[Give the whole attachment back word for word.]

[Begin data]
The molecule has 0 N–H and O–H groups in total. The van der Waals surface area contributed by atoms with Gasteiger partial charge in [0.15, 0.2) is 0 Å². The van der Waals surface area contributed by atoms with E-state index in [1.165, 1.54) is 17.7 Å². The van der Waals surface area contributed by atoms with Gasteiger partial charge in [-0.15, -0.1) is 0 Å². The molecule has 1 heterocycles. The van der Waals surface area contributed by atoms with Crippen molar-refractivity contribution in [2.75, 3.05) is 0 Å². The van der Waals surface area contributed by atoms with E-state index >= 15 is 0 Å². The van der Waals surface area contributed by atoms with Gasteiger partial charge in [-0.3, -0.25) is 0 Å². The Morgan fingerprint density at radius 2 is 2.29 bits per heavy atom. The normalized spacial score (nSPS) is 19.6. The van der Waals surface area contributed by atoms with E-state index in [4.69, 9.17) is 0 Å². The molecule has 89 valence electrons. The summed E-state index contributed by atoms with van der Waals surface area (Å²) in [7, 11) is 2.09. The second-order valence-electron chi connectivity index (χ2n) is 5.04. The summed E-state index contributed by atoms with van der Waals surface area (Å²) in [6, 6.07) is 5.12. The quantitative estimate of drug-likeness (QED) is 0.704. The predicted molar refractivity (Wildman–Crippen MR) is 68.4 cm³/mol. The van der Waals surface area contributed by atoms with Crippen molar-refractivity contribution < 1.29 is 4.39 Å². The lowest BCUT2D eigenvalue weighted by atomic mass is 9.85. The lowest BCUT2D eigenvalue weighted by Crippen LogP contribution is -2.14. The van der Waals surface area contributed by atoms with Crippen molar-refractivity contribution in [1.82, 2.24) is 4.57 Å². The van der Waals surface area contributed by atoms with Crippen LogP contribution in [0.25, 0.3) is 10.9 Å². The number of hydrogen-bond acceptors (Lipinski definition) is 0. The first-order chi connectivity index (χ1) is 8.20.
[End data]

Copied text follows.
The molecule has 0 N–H and O–H groups in total. The van der Waals surface area contributed by atoms with Gasteiger partial charge in [0.15, 0.2) is 0 Å². The van der Waals surface area contributed by atoms with E-state index in [1.165, 1.54) is 17.7 Å². The van der Waals surface area contributed by atoms with Gasteiger partial charge in [-0.15, -0.1) is 0 Å². The molecule has 1 heterocycles. The van der Waals surface area contributed by atoms with Crippen molar-refractivity contribution in [2.75, 3.05) is 0 Å². The van der Waals surface area contributed by atoms with E-state index >= 15 is 0 Å². The van der Waals surface area contributed by atoms with Gasteiger partial charge in [-0.3, -0.25) is 0 Å². The Morgan fingerprint density at radius 2 is 2.29 bits per heavy atom. The normalized spacial score (nSPS) is 19.6. The van der Waals surface area contributed by atoms with E-state index in [4.69, 9.17) is 0 Å². The molecule has 89 valence electrons. The summed E-state index contributed by atoms with van der Waals surface area (Å²) in [7, 11) is 2.09. The second-order valence-electron chi connectivity index (χ2n) is 5.04. The summed E-state index contributed by atoms with van der Waals surface area (Å²) in [6, 6.07) is 5.12. The quantitative estimate of drug-likeness (QED) is 0.704. The predicted molar refractivity (Wildman–Crippen MR) is 68.4 cm³/mol. The van der Waals surface area contributed by atoms with Crippen molar-refractivity contribution < 1.29 is 4.39 Å². The lowest BCUT2D eigenvalue weighted by atomic mass is 9.85. The lowest BCUT2D eigenvalue weighted by Crippen LogP contribution is -2.14. The van der Waals surface area contributed by atoms with Crippen molar-refractivity contribution in [1.82, 2.24) is 4.57 Å². The van der Waals surface area contributed by atoms with Crippen LogP contribution in [0.25, 0.3) is 10.9 Å². The number of hydrogen-bond acceptors (Lipinski definition) is 0. The first-order chi connectivity index (χ1) is 8.20.